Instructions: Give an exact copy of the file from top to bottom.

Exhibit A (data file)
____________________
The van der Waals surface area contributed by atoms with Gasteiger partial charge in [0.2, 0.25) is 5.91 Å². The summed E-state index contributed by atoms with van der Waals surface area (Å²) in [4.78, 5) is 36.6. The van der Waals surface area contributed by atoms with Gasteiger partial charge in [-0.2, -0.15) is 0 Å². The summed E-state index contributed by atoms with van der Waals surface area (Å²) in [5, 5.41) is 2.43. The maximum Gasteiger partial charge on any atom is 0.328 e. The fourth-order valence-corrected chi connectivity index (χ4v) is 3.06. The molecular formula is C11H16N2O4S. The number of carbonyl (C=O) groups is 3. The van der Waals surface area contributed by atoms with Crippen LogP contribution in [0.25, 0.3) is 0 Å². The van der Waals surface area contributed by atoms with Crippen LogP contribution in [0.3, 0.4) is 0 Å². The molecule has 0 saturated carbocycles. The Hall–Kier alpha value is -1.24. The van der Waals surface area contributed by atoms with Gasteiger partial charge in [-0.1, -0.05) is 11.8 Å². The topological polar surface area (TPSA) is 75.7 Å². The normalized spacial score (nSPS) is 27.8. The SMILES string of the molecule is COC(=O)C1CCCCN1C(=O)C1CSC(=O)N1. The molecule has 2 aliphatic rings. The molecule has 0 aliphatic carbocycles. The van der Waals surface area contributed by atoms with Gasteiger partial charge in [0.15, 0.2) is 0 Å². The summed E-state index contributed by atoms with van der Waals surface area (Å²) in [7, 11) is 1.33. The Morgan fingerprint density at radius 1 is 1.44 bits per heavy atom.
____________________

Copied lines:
The van der Waals surface area contributed by atoms with Gasteiger partial charge in [0.2, 0.25) is 5.91 Å². The summed E-state index contributed by atoms with van der Waals surface area (Å²) in [4.78, 5) is 36.6. The van der Waals surface area contributed by atoms with Gasteiger partial charge in [-0.2, -0.15) is 0 Å². The summed E-state index contributed by atoms with van der Waals surface area (Å²) in [5, 5.41) is 2.43. The maximum Gasteiger partial charge on any atom is 0.328 e. The fourth-order valence-corrected chi connectivity index (χ4v) is 3.06. The molecular formula is C11H16N2O4S. The number of carbonyl (C=O) groups is 3. The van der Waals surface area contributed by atoms with Crippen LogP contribution in [0.25, 0.3) is 0 Å². The van der Waals surface area contributed by atoms with Crippen LogP contribution in [0.3, 0.4) is 0 Å². The molecule has 0 saturated carbocycles. The Hall–Kier alpha value is -1.24. The van der Waals surface area contributed by atoms with Gasteiger partial charge in [-0.1, -0.05) is 11.8 Å². The topological polar surface area (TPSA) is 75.7 Å². The normalized spacial score (nSPS) is 27.8. The SMILES string of the molecule is COC(=O)C1CCCCN1C(=O)C1CSC(=O)N1. The molecule has 2 aliphatic rings. The molecule has 0 aliphatic carbocycles. The van der Waals surface area contributed by atoms with Gasteiger partial charge in [0.15, 0.2) is 0 Å². The summed E-state index contributed by atoms with van der Waals surface area (Å²) in [7, 11) is 1.33. The Morgan fingerprint density at radius 1 is 1.44 bits per heavy atom.